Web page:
Politically Engaged Hardcore

Remembering Adrestia

Underground music has lost one of its most vibrant, radical bands.

Adrestia squat gig flyer. Berlin, June 2022.

In January, the Swedish crust group Adrestia disbanded. Singer and guitarist Martin Shukevich broke the news on Facebook.

This came as a shock to their many fans.

No specific reasons were cited beyond Shukevich’s feeling overwhelmed by managing the group’s affairs.

In the wake of their departure, Adrestia left two impressive artefacts: Dead End Roads, an EP’s worth of tracks cut with Anti-Cimex vocalist Tomas Jonsson, and Antitheism, a split with the Canadian band Collapsed.

Taken together, they comprise an appropriate coda to the career of a group that combined an intense and creative approach to music with a passionate commitment to human rights and engagement with some of the most important struggles of our time.

For those who followed Adrestia, their demise will always raise the question of what might have been. They left behind a catalogue of compelling releases, each building on the strengths of the last.

The opening salvo, The Art of Modern Warfare (2017), introduces some of the band’s most important themes and perspectives.

The cover stood apart from traditional crust releases, which tend to feature wrenching, black-and-white photos of human misery – piles of corpses, screaming children, etc.

In contrast, the cover of The Art of Modern Warfare features a full-colour painting of a YPJ fighter, a Syrian Kurdish woman in fatigues looking out at a fiery landscape.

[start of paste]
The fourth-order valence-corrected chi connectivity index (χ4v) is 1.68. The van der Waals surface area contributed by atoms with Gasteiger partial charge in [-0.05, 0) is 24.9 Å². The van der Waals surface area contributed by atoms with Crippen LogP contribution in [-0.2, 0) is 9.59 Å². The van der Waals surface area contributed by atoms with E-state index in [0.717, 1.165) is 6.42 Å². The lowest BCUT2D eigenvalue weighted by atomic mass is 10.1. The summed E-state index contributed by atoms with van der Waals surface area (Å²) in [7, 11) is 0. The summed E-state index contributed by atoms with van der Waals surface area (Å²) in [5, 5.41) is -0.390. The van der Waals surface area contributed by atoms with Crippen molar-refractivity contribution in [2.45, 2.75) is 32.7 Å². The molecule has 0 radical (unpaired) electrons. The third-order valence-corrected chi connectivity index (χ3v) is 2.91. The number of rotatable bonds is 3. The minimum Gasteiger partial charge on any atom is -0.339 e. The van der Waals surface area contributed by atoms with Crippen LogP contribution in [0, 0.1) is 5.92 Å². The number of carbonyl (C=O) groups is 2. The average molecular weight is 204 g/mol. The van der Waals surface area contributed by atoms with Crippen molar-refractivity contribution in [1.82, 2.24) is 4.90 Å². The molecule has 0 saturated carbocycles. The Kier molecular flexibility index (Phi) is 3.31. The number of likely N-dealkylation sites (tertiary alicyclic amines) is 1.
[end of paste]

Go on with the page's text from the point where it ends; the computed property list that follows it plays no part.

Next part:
The album art powerfully communicated the band’s commitment to the Kurdish struggle in Rojava to create an egalitarian, democratic state in the face of opposition from Turkey, Bashar al-Assad and ISIS.

Two years later, The Wrath of Euphrates extended the point.

Adrestia’s second LP featured thirteen tracks of darkened, melodic crust with lyrics that dived deep into Rojava and its importance as an anticapitalist and feminist redoubt.

Another exciting feature of Wrath was the track “The Message”, which featured vocals by Tomas Jonsson, vocalist for Swedish D-beat legends Anti-Cimex.

Jonsson had not been active since the release of the Moment Maniacs’ Two Fuckin’ Pieces, a collaboration with members of Marduk and Wolfpack.

The song and accompanying video were instant classics, and the notoriously reclusive Jonsson’s re-emergence was a major event in Scandinavian and world hardcore.

Adrestia’s profile was on the rise.

In 2017, they released a split with the giants of Swedish crust, the stadium-filling Martyrdöd.

In Solidarity with Rojava was a powerful and unequivocal statement of support and an important networking project, drawing bands with an overt interest in the democratic struggle in Northeast Syria.

Many would hear this disc and recall Martyrdöd’s 2016 video for “Harmageddon”, which features footage of YPJ fighters in combat.

Then came COVID-19. Adrestia had been planning to leave for a tour of the northeastern United States when the pandemic shut down travel between Europe and North America.

It was fortunate that things happened when they did. If Adrestia had managed to travel to the United States before the shutdown, one can only imagine what difficulties might have confronted them in returning home to Sweden.

Still, the shutdown created enormous difficulties for the band. Unable to perform, they devoted themselves to composing new material, using the enforced hiatus from public performances to generate a new body of music. The result was their 2022 double release, III: The Betrayal and IV: The Mark of Cain.

Few bands came through the pandemic so productively. The two releases comprise a remarkable step forward for the band.